In 2005, the US Department of Defense, through the US Army Medical Research and Materiel Command, Office of the Congressionally Directed Medical Research Programs, created a funding mechanism to form a clinical trials consortium to conduct phase I and II studies in prostate cancer. This is the first report of the Prostate Cancer Clinical Trials Consortium (PCCTC).
Patients and Methods
The Department of Defense award supports a consortium of 10 prostate cancer research centers. Memorial Sloan-Kettering Cancer Center was awarded the Coordinating Center grant for the consortium and charged with creating an infrastructure to conduct early-phase multicenter clinical trials. Each participating center was required to introduce ≥ 1 clinical trial per year and maintain accrual of a minimum of 35 patients per year.
The PCCTC was launched in 2006 and now encompasses 10 leading prostate cancer research centers. Fifty-one trials have been opened, and 1386 patients have been accrued at member sites. Members share an online clinical trial management system for protocol tracking, electronic data capture, and data storage. A legal framework has been instituted, and standard operating procedures, an administrative structure, editorial support, centralized budgeting, and mechanisms for scientific review are established.
The PCCTC fulfills a congressional directive to create a clinical trials instrument dedicated to early-phase prostate cancer studies. The member institutions have built an administrative, informatics, legal, financial, statistical, and scientific infrastructure to support this endeavor. Clinical trials are open and accruing in excess of federally mandated goals.
Clinical consortium; Collaborative; Infrastructure; Phase I/II trial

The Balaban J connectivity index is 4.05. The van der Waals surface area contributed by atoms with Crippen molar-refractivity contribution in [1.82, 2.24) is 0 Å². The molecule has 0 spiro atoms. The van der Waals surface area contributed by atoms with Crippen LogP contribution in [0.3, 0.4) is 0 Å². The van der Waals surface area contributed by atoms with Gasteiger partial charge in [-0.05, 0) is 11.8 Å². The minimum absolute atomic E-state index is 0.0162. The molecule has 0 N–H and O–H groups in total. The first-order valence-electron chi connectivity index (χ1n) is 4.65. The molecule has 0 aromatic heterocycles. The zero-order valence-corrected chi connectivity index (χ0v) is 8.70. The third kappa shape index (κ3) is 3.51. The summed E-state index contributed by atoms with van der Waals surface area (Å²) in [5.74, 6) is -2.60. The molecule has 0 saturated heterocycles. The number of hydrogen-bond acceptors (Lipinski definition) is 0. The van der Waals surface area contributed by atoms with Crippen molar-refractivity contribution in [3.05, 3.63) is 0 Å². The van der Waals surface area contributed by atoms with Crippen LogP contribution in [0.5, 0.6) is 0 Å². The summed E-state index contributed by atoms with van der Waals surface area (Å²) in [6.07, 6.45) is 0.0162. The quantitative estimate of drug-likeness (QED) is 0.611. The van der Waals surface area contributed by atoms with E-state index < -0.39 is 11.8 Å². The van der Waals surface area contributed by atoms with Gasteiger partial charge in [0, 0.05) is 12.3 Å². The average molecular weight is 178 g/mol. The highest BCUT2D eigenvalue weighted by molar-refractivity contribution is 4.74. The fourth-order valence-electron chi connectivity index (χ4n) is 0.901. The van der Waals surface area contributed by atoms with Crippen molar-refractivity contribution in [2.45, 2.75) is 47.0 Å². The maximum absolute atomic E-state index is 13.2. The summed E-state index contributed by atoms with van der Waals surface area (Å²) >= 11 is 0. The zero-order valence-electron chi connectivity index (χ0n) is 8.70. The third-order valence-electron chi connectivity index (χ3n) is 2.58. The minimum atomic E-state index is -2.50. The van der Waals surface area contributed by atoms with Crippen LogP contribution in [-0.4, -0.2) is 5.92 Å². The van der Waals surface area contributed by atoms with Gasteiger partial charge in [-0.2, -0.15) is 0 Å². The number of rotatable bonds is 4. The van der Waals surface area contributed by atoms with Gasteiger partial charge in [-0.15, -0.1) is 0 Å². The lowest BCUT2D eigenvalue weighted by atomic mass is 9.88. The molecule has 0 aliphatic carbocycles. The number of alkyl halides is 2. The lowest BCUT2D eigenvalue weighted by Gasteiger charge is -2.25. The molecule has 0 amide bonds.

BMS-641988 is an androgen receptor antagonist with increased potency relative to bicalutamide in both in vitro and in vivo prostate cancer models. A first-in-man phase I study was conducted to define the safety and tolerability of oral BMS-641988 in patients with castration-resistant prostate cancer (CRPC).
Doses were escalated from 5 to 150 mg based on discrete pharmacokinetic parameters in cohorts of 3 to 6 subjects. After establishing safety with 20 mg of BMS-641988 in the United States, a companion study was opened in Japan to assess differences in drug metabolism between populations.
Sixty-one men with CRPC were treated with daily BMS-641988. The pharmacokinetics of BMS-641988 and its active metabolites were proportional to dose. One patient experienced an epileptic seizure at a dose of 60 mg administered twice. Despite achieving target drug exposures, anti-tumor activity was limited to 1 partial response. Seventeen of 23 evaluable patients (74%) exhibited stable disease on imaging (median 15 weeks; range 8–32), and 10 of 61 patients (16%) achieved a ≥30%. decline in levels of prostate-specific antigen (PSA). Partial agonism was seen within the context of this study upon removal of the drug as evidenced by a decrease in PSA.